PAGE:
I thought I could logically justify my faith in God.
You’ll find some Christians who’ll tell you they can do it.
When someone told me my faith was illogical, irrational and unreasonable, I bristled. Or should I say, my ego bristled? I challenged them to prove it.
They couldn’t. (Their emotionally charged reasoning was circular and redundant and they completely ignored me when I poked questions into the holes in their arguments.)
But in the aftermath of those discussions, I discovered I couldn’t disprove it either.
Science and logic have limits. There are some things that can’t be understood or explained (and a definition isn’t an explanation).
Like what causes gravity.
Like human consciousness.
Like quantum entanglement (what Einstein called “spooky action at a distance”).
Doesn’t mean they don’t exist. Just means we don’t understand why. Or how.
Somewhere along the way, I forgot that God cannot be completely understood. I forgot that a God I can understand is a God I create. Confine. Any God I can completely understand is limited by time and space and the extent to which I can understand.
Any God who is limited by my understanding is not transcendent.
I was reminded – the hard way – that I don’t want a God I can understand.
It was a season of extreme paradox in my life.
My faith had never been stronger and I had never been more aware of my weakness apart from Christ.
My faith had never been stronger and I had never been more intimately and desperately dependent on the Holy Spirit.
I prayed daily for wisdom and discernment and empathy and compassion. I prayed daily for Him to continuously make me aware of opportunities to be the hands and feet and voice and ears of Christ. Watching and listening for the promptings of the Holy Spirit had never been more in the forefront of my awareness. I prayed not only for the Holy Spirit to prompt me when to speak and act, but when to be silent and still.
I prayed for Him to equip me in what I honestly knew to be beyond my capabilities.
The person who told me my faith was illogical, irrational and unreasonable asked me a simple question:
If God is sovereign, why pray?
You’d think I would have considered that question before, me being all spiritually “mature” and everything.
Turns out, I had never really thunk it through. I had dismissed it, thoughtlessly citing Biblical platitudes like “I pray because Jesus prayed.” and “I pray because the Bible tells us to pray.”
When I finally looked at the question straight on, my entire relationship with God came to a screeching halt.
I couldn’t pray.
I wanted to turn back the clock. To unthink what I was thinking. I wanted the faith of a child.
I wanted stronger faith.
Suddenly and overwhelmingly, I identified with Philip Yancey when he wrote:
“I envy, truly I envy, those people who pray in simple faith without fretting about how prayer works and how God governs this planet. For some reason I cannot avoid pondering these imponderables.”
What was so different about this question this time? It came at a critical juncture in my life. After arguing with God for months, I had finally taken the terrifying step of obedience by sharing something I believe God was revealing to me. Something I tried to ignore. Something I didn’t want to see: That I was part of a church which marginalized grace, Jesus, the Holy Spirit, prayer and relationship with Christ. That we forgot 1 Corinthians 2:2-5 and were ignoring Matthew 28:19.
I was genuinely repentant and prayed desperately for God to bring revival. Heartbroken, I asked for people to pray with me. I was blindsided by how angry people were, how fast and how much they misunderstood what I said and how vehemently they rejected not only what I was saying, but me.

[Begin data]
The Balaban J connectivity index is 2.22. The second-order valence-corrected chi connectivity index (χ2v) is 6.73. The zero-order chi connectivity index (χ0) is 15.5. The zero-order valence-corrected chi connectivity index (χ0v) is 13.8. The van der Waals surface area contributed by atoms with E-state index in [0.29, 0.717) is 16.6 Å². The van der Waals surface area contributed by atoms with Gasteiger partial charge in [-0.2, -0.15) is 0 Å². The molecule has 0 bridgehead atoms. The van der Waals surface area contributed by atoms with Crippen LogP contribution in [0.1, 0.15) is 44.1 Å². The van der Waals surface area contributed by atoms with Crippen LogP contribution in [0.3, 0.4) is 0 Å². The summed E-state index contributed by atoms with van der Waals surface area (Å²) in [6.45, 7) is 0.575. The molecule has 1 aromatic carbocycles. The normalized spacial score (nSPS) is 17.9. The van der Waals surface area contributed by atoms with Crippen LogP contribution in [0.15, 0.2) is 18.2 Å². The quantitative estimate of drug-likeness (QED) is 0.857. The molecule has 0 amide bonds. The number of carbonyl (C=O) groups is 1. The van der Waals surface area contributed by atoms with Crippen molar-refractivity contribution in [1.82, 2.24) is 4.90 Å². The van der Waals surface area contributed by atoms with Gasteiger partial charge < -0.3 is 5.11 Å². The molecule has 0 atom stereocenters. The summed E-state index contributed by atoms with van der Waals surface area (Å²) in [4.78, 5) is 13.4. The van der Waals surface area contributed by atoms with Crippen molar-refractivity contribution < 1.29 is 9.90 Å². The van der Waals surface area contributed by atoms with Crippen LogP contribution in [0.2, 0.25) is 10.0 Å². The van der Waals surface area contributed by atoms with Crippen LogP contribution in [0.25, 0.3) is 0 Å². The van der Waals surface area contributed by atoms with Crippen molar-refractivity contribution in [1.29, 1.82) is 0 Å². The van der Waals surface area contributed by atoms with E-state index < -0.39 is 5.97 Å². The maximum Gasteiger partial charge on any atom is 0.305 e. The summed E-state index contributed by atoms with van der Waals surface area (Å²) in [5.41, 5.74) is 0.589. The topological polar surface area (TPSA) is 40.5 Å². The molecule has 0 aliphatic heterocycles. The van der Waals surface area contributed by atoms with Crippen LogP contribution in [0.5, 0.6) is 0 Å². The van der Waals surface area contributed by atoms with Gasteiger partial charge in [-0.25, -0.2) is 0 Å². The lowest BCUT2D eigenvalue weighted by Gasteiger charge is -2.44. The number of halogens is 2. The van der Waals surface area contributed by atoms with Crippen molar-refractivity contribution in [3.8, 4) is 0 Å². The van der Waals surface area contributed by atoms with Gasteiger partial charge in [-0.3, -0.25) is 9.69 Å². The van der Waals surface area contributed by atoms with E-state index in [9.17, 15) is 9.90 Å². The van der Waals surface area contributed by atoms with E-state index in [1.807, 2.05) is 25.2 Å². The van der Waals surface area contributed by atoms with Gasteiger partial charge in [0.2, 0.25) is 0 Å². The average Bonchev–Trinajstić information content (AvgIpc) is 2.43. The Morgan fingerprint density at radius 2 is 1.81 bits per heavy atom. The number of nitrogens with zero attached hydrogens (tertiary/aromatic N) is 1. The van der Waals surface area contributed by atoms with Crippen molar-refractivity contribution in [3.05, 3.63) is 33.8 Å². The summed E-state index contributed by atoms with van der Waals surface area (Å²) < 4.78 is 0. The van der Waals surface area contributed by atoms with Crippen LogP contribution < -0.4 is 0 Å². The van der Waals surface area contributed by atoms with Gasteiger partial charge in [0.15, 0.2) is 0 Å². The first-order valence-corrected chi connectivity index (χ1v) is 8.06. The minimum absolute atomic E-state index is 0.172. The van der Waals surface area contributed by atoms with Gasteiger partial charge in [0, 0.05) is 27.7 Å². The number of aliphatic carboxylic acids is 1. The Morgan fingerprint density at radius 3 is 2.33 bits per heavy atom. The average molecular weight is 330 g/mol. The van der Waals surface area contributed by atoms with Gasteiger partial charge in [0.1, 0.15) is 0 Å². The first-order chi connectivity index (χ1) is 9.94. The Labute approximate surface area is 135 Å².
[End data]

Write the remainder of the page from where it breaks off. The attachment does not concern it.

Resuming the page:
I had argued with God, finally doing what I believed He was prompting me to do and I was faced with closed hearts, closed minds and slammed doors.
So I did what anyone “mature” in their faith would do. I ran into a cave and hid.
A dark cave.
“But he himself went a day’s journey into the wilderness, and came and sat down under a solitary broom tree. He asked that he might die: “It is enough; now, O Lord, take away my life, for I am no better than my ancestors.” Then he lay down under the broom tree and fell asleep. Suddenly an angel touched him and said to him, “Get up and eat.” He looked, and there at his head was a cake baked on hot stones, and a jar of water. He ate and drank, and lay down again. The angel of the Lord came a second time, touched him, and said, “Get up and eat, otherwise the journey will be too much for you.” He got up, and ate and drank; then he went in the strength of that food forty days and forty nights to Horeb the mount of God. At that place he came to a cave, and spent the night there.
Then the word of the Lord came to him, saying, “What are you doing here, Elijah?”
1 Kings 19:4-9
Go ahead, sing-song it with me.
“Julie and Elijah, sitting under a tree, w. h. i. n. ing.”
and then I couldn’t.
Because God is sovereign and God’s gonna do what God’s gonna do.
And then I prayed because I couldn’t help it.
Because a life void of intimacy with Christ and utter dependance on the Holy Spirit was vastly empty. and hopelessly dark.
I prayed because I couldn’t help it while at the same time believing that praying to a sovereign God who’s working a plan and doesn’t need my help was…pointless.
Not logical. Not pragmatic.
And that’s where faith is required.
And where doubt came in.
I never doubted the existence of God. I never doubted Christ or the Cross or the redeeming power of His blood. I never doubted my salvation.
I doubted the point of me.
If God is sovereign, why pray?
If God doesn’t need me, why would He even bother with me? Why did He even bother with me?
And that’s why I say I can’t logically justify my faith.
In my darkest night, when God was completely silent, when the logical, rational and reasonable foundation for my faith was beyond my sight,
I still had faith.
I still have faith.